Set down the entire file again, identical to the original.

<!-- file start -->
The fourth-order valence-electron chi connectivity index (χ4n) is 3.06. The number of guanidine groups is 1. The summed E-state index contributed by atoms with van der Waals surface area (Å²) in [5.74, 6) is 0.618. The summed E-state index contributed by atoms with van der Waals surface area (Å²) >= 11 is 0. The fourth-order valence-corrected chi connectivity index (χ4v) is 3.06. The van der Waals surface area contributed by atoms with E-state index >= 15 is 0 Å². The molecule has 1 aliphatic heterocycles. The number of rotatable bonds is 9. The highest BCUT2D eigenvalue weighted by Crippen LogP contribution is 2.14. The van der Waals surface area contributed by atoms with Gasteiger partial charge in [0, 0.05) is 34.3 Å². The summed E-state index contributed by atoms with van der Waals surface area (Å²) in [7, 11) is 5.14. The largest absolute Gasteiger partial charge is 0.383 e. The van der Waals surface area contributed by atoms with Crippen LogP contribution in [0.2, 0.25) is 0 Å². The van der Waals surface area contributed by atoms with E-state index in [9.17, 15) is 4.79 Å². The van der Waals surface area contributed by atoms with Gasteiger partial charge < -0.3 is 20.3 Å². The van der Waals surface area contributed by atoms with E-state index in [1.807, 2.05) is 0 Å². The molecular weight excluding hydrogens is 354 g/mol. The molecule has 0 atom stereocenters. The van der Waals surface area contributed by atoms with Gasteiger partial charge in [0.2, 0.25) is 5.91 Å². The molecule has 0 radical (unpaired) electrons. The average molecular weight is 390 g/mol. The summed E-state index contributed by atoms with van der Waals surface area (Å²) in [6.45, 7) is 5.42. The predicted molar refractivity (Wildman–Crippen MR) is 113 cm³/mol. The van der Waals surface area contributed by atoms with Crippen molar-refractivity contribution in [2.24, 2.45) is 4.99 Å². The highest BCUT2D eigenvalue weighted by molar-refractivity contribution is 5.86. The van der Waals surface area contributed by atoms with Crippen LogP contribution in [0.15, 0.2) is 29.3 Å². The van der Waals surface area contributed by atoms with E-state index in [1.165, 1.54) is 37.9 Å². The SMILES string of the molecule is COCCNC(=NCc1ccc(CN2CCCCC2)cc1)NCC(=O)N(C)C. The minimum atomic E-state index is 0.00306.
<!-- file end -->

The fourth-order valence-electron chi connectivity index (χ4n) is 3.06. The number of guanidine groups is 1. The summed E-state index contributed by atoms with van der Waals surface area (Å²) in [5.74, 6) is 0.618. The summed E-state index contributed by atoms with van der Waals surface area (Å²) >= 11 is 0. The fourth-order valence-corrected chi connectivity index (χ4v) is 3.06. The van der Waals surface area contributed by atoms with E-state index >= 15 is 0 Å². The molecule has 1 aliphatic heterocycles. The number of rotatable bonds is 9. The highest BCUT2D eigenvalue weighted by Crippen LogP contribution is 2.14. The van der Waals surface area contributed by atoms with Gasteiger partial charge in [0, 0.05) is 34.3 Å². The summed E-state index contributed by atoms with van der Waals surface area (Å²) in [7, 11) is 5.14. The largest absolute Gasteiger partial charge is 0.383 e. The van der Waals surface area contributed by atoms with Crippen LogP contribution in [0.2, 0.25) is 0 Å². The van der Waals surface area contributed by atoms with E-state index in [9.17, 15) is 4.79 Å². The van der Waals surface area contributed by atoms with Gasteiger partial charge < -0.3 is 20.3 Å². The van der Waals surface area contributed by atoms with E-state index in [1.807, 2.05) is 0 Å². The molecular weight excluding hydrogens is 354 g/mol. The molecule has 0 atom stereocenters. The van der Waals surface area contributed by atoms with Gasteiger partial charge in [0.2, 0.25) is 5.91 Å². The molecule has 0 radical (unpaired) electrons. The average molecular weight is 390 g/mol. The summed E-state index contributed by atoms with van der Waals surface area (Å²) in [6.45, 7) is 5.42. The predicted molar refractivity (Wildman–Crippen MR) is 113 cm³/mol. The van der Waals surface area contributed by atoms with Crippen molar-refractivity contribution in [2.24, 2.45) is 4.99 Å². The highest BCUT2D eigenvalue weighted by molar-refractivity contribution is 5.86. The van der Waals surface area contributed by atoms with Crippen LogP contribution in [0.15, 0.2) is 29.3 Å². The van der Waals surface area contributed by atoms with E-state index in [1.165, 1.54) is 37.9 Å². The SMILES string of the molecule is COCCNC(=NCc1ccc(CN2CCCCC2)cc1)NCC(=O)N(C)C. The minimum atomic E-state index is 0.00306.